Are businesses waking up to the positive benefits of early restructuring?
In the weeks since the collapse of the facilities management and construction company Carillion, there has been a noticeable increase in companies announcing plans for restructuring.
Capita, the outsourcing company frequently used by local and national government, whose shares have recently dropped by over 50% has just appointed a new CEO to turn it around after finally admitting that it was in financial difficulties.
Other businesses that have come under the spotlight include M & S, which is to close up to 14 of its stores, the burger chain Byrons closing 20 of its branches as part of a CVA rescue plan, House of Fraser looking to negotiate rent reductions, New Look is working on a store closure plan, B & Q axing 130 head office positions, Jamie’s Italian that is doing a CVA and there are employee changes under way at Sainsbury’s, Tesco and Morrisons.
While the majority of recent announcements have been in retail, they are not exclusively so.
What is perhaps more interesting is that efforts to restructure large businesses seem to be happening earlier.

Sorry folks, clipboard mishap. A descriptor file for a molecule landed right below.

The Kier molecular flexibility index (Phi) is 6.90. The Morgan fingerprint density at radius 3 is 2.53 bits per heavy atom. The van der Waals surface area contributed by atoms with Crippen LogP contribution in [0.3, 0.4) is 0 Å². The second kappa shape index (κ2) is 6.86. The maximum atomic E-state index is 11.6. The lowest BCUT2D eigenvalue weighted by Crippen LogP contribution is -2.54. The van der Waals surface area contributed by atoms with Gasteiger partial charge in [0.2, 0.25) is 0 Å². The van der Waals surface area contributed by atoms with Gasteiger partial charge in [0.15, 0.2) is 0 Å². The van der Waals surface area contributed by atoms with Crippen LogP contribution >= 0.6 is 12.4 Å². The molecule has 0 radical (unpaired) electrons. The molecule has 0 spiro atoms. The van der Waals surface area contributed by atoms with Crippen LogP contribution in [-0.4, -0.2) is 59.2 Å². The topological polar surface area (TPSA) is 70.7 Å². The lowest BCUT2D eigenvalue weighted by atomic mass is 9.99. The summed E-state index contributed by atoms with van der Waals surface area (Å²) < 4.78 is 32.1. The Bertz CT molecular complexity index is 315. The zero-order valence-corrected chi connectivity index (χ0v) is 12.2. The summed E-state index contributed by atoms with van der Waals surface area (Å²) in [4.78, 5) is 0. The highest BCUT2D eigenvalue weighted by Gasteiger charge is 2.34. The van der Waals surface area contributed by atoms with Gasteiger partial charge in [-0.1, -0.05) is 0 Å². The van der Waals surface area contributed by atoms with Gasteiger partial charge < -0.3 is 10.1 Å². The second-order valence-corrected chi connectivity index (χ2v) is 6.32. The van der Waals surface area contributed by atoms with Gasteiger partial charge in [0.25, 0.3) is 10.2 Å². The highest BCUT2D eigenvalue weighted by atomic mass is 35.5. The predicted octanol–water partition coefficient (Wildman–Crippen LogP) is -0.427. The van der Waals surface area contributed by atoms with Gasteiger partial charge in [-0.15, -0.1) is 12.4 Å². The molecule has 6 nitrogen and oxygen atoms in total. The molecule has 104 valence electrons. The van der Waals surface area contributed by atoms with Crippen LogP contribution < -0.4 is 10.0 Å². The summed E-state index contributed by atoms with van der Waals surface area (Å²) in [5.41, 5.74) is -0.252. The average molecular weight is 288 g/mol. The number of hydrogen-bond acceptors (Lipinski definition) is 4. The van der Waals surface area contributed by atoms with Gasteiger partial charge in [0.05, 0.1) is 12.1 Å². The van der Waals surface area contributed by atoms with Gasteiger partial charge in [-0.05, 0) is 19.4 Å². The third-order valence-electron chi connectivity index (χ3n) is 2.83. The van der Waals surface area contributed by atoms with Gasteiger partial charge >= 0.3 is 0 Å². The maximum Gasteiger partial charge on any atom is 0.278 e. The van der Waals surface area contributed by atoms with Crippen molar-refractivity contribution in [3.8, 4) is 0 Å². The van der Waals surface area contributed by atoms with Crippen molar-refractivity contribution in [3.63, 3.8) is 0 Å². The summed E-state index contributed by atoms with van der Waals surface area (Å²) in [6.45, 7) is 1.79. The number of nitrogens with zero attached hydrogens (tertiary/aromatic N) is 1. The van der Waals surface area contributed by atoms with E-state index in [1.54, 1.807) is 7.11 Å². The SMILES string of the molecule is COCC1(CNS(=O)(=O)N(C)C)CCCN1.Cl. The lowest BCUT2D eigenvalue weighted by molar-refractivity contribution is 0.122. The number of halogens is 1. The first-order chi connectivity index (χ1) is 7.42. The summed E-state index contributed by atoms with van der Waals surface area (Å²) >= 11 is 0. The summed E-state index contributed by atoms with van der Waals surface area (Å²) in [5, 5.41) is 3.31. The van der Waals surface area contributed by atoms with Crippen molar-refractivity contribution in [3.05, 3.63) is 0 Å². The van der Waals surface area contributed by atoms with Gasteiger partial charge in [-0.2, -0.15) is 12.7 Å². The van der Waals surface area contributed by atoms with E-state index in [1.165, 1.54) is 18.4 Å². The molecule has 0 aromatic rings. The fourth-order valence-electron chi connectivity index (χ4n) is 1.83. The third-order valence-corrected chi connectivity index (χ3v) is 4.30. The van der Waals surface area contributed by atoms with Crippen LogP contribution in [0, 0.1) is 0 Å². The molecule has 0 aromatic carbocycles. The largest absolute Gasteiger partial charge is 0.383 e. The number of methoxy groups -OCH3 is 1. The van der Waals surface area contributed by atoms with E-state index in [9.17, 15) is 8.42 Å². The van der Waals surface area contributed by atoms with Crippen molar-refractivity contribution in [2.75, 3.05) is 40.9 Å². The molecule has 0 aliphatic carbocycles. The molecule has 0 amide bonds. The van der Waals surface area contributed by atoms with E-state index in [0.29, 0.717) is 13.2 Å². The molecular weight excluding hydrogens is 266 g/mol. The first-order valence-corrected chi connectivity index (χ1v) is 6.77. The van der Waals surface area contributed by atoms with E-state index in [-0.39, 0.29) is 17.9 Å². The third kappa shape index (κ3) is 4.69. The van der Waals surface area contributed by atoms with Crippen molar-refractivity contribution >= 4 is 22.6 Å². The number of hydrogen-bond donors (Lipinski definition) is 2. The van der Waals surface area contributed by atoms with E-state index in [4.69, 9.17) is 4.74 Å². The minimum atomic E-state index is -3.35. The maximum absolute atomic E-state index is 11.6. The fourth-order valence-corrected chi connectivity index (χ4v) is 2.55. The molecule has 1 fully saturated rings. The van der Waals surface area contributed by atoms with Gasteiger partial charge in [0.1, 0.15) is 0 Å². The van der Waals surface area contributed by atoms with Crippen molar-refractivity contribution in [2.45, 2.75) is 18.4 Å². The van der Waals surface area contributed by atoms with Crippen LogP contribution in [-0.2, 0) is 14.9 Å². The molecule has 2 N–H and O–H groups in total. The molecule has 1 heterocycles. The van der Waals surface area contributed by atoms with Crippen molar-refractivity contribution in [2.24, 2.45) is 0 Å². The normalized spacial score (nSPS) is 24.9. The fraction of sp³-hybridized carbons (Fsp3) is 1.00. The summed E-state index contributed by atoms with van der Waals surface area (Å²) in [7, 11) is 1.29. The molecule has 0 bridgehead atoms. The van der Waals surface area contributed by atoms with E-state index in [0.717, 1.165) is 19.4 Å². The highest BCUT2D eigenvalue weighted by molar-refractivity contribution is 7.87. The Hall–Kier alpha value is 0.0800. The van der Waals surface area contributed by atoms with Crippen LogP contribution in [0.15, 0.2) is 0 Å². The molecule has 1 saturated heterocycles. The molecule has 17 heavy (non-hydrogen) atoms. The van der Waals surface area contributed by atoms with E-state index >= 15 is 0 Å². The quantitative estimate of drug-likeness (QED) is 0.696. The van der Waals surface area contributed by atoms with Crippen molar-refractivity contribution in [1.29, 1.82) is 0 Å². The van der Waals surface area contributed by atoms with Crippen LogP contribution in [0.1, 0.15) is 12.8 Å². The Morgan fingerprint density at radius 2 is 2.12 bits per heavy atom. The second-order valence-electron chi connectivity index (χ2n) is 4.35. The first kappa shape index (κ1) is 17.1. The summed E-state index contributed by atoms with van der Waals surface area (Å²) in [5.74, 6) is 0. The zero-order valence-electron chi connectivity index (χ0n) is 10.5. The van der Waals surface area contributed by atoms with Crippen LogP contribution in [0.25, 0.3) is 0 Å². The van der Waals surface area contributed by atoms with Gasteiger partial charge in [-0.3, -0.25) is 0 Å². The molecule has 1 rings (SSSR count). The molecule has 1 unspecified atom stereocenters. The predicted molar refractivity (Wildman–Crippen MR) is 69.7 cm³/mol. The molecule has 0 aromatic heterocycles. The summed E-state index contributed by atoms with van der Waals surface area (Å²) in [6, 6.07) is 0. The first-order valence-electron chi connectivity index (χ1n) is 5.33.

This can only be welcomed as the earlier a business realises that it is, or could be, heading for financial difficulties or insolvency, the greater the likelihood that it will survive, albeit as a slimmed down business.
It is the job of a restructuring and turnaround adviser to carry out a thorough review of every aspect of a business, its products, processes, cash flow, business plan and overheads to identify those parts that are healthy and those that are draining cash or depressing profits.
She or he will make recommendations on anything that needs to change, including those products or services that need to go, as well as those that have potential to grow. Some of this advice may be painful, but it is in the interests of the business to be open to advice and to act on it.
Remember, the restructuring and turnaround adviser is looking to save the business and it is in their interests to help it to survive and grow. They are not insolvency practitioners whose role is to realise assets for creditors.
It goes without saying that the earlier the restructuring process begins, the greater the likelihood of success.
Once a company has appointed an insolvency practitioner its prospects of survival are reduced.
There is a lesson here for businesses of all sizes, from SMEs upwards, and this is to be proactive in monitoring business performance, enlist the help of an experienced restructuring and turnaround adviser at the first signs of trouble and be willing to take their advice, however painful, if the business is to survive and return to profitability.
It is to be hoped that those subcontractors affected by the collapse of Carillion will heed this advice and enlist support sooner rather than later.